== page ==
What Should School Change Leaders Know and Be Able to Do?

What do we look for in a change leader, and how do we know it when we see it? The question comes from Phillip Schlechty, who heads the Center for Leadership in School Reform in Louisville, Kentucky and has written much about the particular problems school leaders face in a time of change. He lays out the following suggestions, which are here condensed from his writings:

Leaders frame problems and create a sense of urgency. This includes: . Analyzing organizational problems, first asking questions that uncover hidden agendas and difficulties, then reframing the problems in ways that encourage action toward change. . “Marketing” change to the people who need to support it, by framing the problem and solution in ways tailored to relate to their core concerns.

Leaders know and articulate what they believe about schools, and convey their vision of what schools could and should look like. This includes first being able to answer questions like these: . What is the primary purpose of schools? Who should they serve and satisfy? . Do I believe all children can learn, and learn more, in school? If so, what must I do when that is not happening? . What factors cause some children to learn more in school than others? Are these things under schools. control, or beyond their control? . What role should the family and other community members play in relation to students and their schooling? What should happen when my vision clashes with their beliefs about education? . What role should the schools play in moral and civic education? Should they reflect the social order or try to shape it? . What rules, roles, and relationships should govern behavior within schools, between schools and the district office, and between schools and the community? . What obligation does the school and system have to its employees in providing resources for their continuing professional development? Once they know what they believe about such matters, Schlechty observes, leaders should be able to imagine how schools could look if they consistently reflected those beliefs. Whether that vision comes from themselves or from others, leaders must develop the ability to articulate the vision in an inspiring way, using symbols and metaphors that speak to the heart as well as the head.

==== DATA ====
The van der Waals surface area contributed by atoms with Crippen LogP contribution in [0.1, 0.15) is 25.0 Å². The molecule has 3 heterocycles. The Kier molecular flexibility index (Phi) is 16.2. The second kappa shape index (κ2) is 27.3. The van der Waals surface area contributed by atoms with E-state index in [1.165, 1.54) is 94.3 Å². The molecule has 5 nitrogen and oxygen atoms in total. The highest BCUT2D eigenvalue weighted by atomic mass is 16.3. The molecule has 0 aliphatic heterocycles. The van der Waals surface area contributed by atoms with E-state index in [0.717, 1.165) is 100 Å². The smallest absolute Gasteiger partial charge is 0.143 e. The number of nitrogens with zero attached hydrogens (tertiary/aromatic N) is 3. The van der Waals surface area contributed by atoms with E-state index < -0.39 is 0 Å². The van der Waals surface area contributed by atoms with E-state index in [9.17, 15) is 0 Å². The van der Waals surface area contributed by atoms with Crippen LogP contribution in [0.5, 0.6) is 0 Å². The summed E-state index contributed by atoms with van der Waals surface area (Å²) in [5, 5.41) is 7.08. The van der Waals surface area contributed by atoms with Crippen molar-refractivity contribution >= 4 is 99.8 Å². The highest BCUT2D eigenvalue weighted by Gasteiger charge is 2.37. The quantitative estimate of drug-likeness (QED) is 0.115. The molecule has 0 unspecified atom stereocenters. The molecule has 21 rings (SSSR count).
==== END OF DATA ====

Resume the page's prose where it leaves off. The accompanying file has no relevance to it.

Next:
Leaders define progress and measure results in publicly verifiable ways. This includes: . Having a clear picture of the school’s current situation. . Assessing the capacity of the school to support and sustain change, and having a plan to improve that capacity. . Saying clearly what results one wants in the long run, and laying out various ways in which they will be measured. . Knowing what short-term results contribute to the long-term results, and acknowledging them often in public.